On 15th September 2018, the Hult Prize Foundation celebrated the Grand Finals of their global accelerator program at the UN Headquarters. The Foundation challenged 100,000 students around the world to build a social enterprise utilizing energy innovations to transform the lives of 10 million people by 2025. Thus known as the Nobel Prize for students, the winning project would be awarded 1 million USD.
After a year-long process, there were 6 finalists presenting at the UN, whose ideas ranged from solar ATMs and seaweeds to solar sterilization devices and rice driers. After the judges’ deliberation, former President Bill Clinton announced the winning team – Rice Inc.
Four young faces stepped up to the podium to accept the award, all wearing white shirts and green longyis, the traditional Burmese attire.
What is Rice Inc. and Who Are They?
Rice Inc., formerly known as SunRice, has been operating in Myanmar since March 2018. They have collaborated with International Rice Research Institute (IRRI) as well as Myanmar Rice Federation, with their pilot sites being situated near Latpadan in the Bago Region.
The team is comprised of seven members from 4 different nationalities – Malaysia, Lao PDR, Hong Kong, and Czech Republic. The academic backgrounds are equally diverse with expertise in Biomedicine, Law, Science, Economics and Psychology.
What are the challenges being tackled by Rice Inc.?
The most pressing challenge for Myanmar rice farmers begins after the harvest. “Either they immediately sell their rice wet, or they would use traditional sun-drying methods,” said Lincoln from Rice Inc. If it is wet, they get a low price; meanwhile, the current traditional drying methods result in physical losses and bad quality, and therefore a low price, too.
Storing it for a period increases the price and benefits the farmers, but unfortunately, they cannot afford the time. Most of these farmers are trapped in a vicious cycle of debt – they take the loans in the beginning of the season, and by harvest, they need the money upfront to pay back. Hence, they are forced to sell their rice immediately, and drying or storage, if at all, are not viable options.
These are the prospects of a normal year without any disaster outbreaks such as flood, drought or post-harvest cyclones.
What is their solution?
Rice Inc. is a standardized service that helps farmers dry and store their rice better so that they can reduce their post-harvest losses as well as increase their income.
The company would build rice dryers with certified technology to minimize the drying losses, and let the farmers dry the rice for free. They would then buy those rice to be stored, and when the prices are higher, can sell it off to the market and exporters.
Initially, they thought about renting the rice dryers to the farmers, charging 200-250 MMK per rice basket. However, the investment of the dryer is very high (about 10,000 USD), and charging the indebted farmers is not a great revenue.
Another alternative would be micro-financing options. Since it would be capital intensive for the company to buy and store a large quantity of rice, they are thinking of collaborating with micro financing institutions to help the farmers extend the payback period.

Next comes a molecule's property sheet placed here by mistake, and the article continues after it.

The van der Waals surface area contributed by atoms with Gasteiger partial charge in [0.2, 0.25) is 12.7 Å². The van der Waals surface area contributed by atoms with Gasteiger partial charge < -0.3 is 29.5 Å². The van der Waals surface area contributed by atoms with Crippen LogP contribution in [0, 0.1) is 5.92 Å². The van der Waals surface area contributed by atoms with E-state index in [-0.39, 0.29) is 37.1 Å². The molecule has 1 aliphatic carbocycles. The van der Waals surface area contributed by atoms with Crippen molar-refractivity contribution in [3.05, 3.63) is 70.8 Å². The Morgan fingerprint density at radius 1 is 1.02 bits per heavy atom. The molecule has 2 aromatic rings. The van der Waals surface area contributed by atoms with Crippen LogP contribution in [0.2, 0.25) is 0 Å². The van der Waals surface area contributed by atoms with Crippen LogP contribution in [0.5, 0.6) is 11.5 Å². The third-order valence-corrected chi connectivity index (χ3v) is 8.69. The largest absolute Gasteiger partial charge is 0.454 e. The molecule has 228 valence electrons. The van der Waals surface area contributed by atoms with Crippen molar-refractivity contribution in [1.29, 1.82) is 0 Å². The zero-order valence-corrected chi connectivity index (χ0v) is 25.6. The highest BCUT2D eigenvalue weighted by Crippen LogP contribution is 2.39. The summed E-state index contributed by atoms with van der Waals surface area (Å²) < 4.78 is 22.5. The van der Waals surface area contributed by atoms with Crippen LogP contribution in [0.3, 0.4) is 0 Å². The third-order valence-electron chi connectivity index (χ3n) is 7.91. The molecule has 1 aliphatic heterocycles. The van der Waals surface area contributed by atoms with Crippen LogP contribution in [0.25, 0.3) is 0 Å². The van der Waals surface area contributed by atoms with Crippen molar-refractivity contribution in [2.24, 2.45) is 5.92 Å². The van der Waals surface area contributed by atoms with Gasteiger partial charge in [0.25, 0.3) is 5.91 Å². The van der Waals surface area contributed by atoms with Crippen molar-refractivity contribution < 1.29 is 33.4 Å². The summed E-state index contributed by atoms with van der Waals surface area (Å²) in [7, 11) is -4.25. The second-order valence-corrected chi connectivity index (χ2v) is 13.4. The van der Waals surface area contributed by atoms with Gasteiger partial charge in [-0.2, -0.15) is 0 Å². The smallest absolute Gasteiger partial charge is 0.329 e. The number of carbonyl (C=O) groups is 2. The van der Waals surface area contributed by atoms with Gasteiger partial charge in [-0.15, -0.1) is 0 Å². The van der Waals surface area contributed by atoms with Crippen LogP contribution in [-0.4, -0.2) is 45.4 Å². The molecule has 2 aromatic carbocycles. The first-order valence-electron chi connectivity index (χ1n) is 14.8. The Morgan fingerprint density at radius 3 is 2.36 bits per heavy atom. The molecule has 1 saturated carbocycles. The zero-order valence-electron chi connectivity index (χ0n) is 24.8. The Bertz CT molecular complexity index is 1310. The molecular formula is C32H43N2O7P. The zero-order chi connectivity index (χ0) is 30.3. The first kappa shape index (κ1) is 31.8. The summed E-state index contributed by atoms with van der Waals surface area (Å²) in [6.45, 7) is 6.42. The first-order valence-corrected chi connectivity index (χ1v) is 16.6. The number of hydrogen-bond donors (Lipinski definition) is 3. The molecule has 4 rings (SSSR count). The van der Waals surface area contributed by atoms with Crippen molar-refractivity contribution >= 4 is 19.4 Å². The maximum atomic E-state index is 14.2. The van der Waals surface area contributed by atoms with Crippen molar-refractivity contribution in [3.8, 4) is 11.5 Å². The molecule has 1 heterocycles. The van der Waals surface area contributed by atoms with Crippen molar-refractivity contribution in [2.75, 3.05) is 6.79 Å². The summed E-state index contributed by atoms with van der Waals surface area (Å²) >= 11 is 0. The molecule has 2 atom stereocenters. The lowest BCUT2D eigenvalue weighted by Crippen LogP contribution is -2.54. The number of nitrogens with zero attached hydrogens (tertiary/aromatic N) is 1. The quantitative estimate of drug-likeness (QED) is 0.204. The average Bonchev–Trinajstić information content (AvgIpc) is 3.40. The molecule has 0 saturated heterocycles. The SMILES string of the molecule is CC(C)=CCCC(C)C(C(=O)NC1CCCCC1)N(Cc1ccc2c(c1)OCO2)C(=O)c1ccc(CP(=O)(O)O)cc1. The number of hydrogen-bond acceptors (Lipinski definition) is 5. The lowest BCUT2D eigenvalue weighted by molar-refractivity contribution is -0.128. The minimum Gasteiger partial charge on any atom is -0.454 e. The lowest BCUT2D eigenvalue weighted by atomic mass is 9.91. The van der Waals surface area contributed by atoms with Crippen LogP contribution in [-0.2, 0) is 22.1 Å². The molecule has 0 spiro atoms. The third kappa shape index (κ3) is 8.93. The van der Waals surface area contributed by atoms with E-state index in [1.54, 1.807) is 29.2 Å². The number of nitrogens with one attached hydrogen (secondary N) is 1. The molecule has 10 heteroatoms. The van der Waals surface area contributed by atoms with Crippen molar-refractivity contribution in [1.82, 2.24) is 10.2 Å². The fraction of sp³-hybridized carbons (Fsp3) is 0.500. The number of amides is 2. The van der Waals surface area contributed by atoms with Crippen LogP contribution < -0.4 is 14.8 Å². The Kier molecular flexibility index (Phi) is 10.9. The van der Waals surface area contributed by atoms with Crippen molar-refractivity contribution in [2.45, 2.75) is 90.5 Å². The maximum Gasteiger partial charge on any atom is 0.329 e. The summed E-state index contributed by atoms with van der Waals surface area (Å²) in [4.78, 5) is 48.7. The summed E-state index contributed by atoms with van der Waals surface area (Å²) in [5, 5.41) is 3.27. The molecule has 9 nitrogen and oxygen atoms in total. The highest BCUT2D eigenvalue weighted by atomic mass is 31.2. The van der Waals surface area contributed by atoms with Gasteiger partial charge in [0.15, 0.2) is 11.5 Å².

Does it Work?
Rice Inc. team has built their first rice dryer which started operating on the very same day as the Grand Finals, and they couldn’t be more excited to meet their first customers.
“One customer said that the commercial value of the rice depends on the water content,” said Rachel from Rice Inc. “If it’s wet, she had to sell it on a very low price. But now she has our drying service and she is able to dry it first and sell it at a higher price, and she can really reap the benefits of higher income.”
Rice Inc. is so far the only initiative from abroad that is tackling this issue in Myanmar rice industry. There exist a few competing local practices where some people are building their own dryers. Nevertheless, these are not certified dryers and may cause more damage than the benefits. The only other competition would be sun drying.
The Hult Prize Journey: What’s Next?
“The Hult community is very supportive,” said Lincoln. “All they ask is – do you have an idea, and do you want to learn?” Throughout the stages, he also recalled that as it got harder, they had a lot of supervisors and mentors helping along the way.
Additionally, the team was one of the 2018 TFF Challenge Finalists in Rio de Janeiro where they won the 2,500 USD Borlaug Prize.
The company is currently registered in the U.S. as a social enterprise, and planning to register in Myanmar. The majority of the team members will be graduating in June 2019 and they will have to complete the check-points of implementation for their 1 million USD to be allocated in pieces. In the upcoming weeks, they will be discussing with IRRI on future areas of expansion in Myanmar, and/or Southeast Asia.
Future Outlook for the Myanmar Rice Industry
Myanmar economy is predominantly based on agriculture which contributes to 38% of GDP and employs more than 60% of the labour force. The rice export as of 2017/2018 totalled 3.3 million tons, ranking at No. 5 globally but still trailing behind the regional peers of Thailand and Vietnam whose paddy yields per hectare are twice that of Myanmar’s. The country is rich in fertile soils and water resources, but yet, an average agricultural worker earns only 1.8-2.5 USD per day during monsoon. In order to promote the productivity and income, and to create value-added products for export, it is crucial to reflect the traditional methods, adapt entrepreneurial approaches and enhance the modern technology.
Note: Rice Inc. is not a startup from Myanmar, nor does it currently have any Myanmar nationals.